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Genetically modified mosquitos

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Some of you remember me commenting on this back with the Zika hullabaloo

Release modified male mosquitoes with a gene that causes birth defects in their young, and any young that actually survive carry this gene in a feedback loop, causing reduced populations as a result.  Suddenly a disease causing birth defects in humans springs up in the same area.  Funny coincidence. 

Anywho, results are in for the mosquito release program:

--- Quote ---However, it is clear from the data in Garziera et al.6 that the effectiveness of the release program began to break down after about 18 months, i.e., the population which had been greatly suppressed rebounded to nearly pre-release levels.
--- End quote ---

--- Quote ---Also, introgression may introduce other relevant genes such as for insecticide resistance. The release strain, OX513A, was derived from a laboratory strain originally from Cuba, then outcrossed to a Mexican population7. The three populations forming the tri-hybrid population now in Jacobina (Cuba/Mexico/Brazil) are genetically quite distinct (Extended Data Fig. E2), very likely resulting in a more robust population than the pre-release population due to hybrid vigor.
--- End quote ---

--- Quote ---We tested OX513A and Jacobina before releases for infection rates by one strain each of the dengue and Zika viruses and found no significant differences (Fig. 3).
--- End quote ---

So, to sum up, the genetically modified mosquitoes ended up transferring genes that included pesticide resistance to in the wild while selectively breeding OUT the intended birth defect gene (the one we wanted), and have created 3 distinct new genomes that could potentially become even more prolific once they start crossbreeding in the wild, all while not reducing the rate of infection.   ;b;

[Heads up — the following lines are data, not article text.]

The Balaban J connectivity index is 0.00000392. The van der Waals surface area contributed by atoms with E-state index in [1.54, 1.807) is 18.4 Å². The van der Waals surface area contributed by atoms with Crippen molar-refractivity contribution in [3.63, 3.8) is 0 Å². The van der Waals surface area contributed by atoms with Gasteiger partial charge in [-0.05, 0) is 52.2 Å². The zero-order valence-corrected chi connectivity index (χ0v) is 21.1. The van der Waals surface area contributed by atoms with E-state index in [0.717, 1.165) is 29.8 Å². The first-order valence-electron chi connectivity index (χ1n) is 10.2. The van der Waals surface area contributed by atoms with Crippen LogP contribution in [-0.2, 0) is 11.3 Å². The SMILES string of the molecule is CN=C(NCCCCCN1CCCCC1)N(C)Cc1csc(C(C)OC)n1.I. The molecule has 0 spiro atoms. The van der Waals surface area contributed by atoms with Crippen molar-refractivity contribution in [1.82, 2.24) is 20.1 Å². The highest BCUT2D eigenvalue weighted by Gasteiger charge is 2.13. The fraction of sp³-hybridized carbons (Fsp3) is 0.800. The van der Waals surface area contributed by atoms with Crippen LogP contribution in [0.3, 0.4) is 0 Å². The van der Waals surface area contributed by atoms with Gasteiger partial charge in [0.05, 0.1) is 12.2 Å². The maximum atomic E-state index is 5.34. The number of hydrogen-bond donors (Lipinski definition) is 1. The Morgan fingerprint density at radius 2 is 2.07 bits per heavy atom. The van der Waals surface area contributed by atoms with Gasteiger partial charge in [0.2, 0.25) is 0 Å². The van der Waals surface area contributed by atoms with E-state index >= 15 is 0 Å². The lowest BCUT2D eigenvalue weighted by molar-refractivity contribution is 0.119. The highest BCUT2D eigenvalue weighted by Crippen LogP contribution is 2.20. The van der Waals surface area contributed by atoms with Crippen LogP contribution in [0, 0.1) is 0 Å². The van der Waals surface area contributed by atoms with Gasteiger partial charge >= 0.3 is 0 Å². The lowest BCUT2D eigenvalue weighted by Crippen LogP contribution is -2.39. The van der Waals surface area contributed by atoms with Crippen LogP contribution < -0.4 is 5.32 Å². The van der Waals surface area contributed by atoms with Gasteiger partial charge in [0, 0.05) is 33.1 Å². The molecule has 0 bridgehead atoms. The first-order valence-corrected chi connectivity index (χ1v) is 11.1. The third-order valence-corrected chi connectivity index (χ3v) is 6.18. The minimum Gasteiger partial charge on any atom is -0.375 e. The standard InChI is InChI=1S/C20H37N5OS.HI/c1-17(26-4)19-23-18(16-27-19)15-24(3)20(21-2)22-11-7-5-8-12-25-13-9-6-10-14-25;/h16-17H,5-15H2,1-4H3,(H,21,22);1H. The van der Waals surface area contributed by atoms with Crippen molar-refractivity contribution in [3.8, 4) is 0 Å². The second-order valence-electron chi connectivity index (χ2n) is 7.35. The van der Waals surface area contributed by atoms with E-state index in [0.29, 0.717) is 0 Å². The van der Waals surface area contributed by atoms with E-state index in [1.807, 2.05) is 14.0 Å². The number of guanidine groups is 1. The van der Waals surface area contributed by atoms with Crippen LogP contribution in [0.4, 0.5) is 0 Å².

Interesting. Thanks for posting.

Really should use the precautionary principle with stuff like this.

I doubt the situation is a lot worse than before, though. The appropriate response to mosquitos remains alleviating poverty, improving building quality and removing standing water. Unless the insecticide resistance is very strong then it won't matter very much.

I still argue the appropriate response to mosquitoes in more mosquitoes. 

Edit (ooo look, actual article on it, I had no idea anyone was actively attempting this, exciting!)

The trouble is spraying insecticide impacts predators more than the trouble species. 

That's an interesting approach, but still more risky (though perhaps cheaper) than just buillding better houses and draining standing water near people, etc. Something we know works well (because it has been done repeatedly) and has a variety of other positive effects.

Oh, no, it's more for already developed areas, like in Texas where it's being tested.  En Lieu of 'Mosquito abatement programs' (ie fog spraying pesticide across entire swaths of land) 


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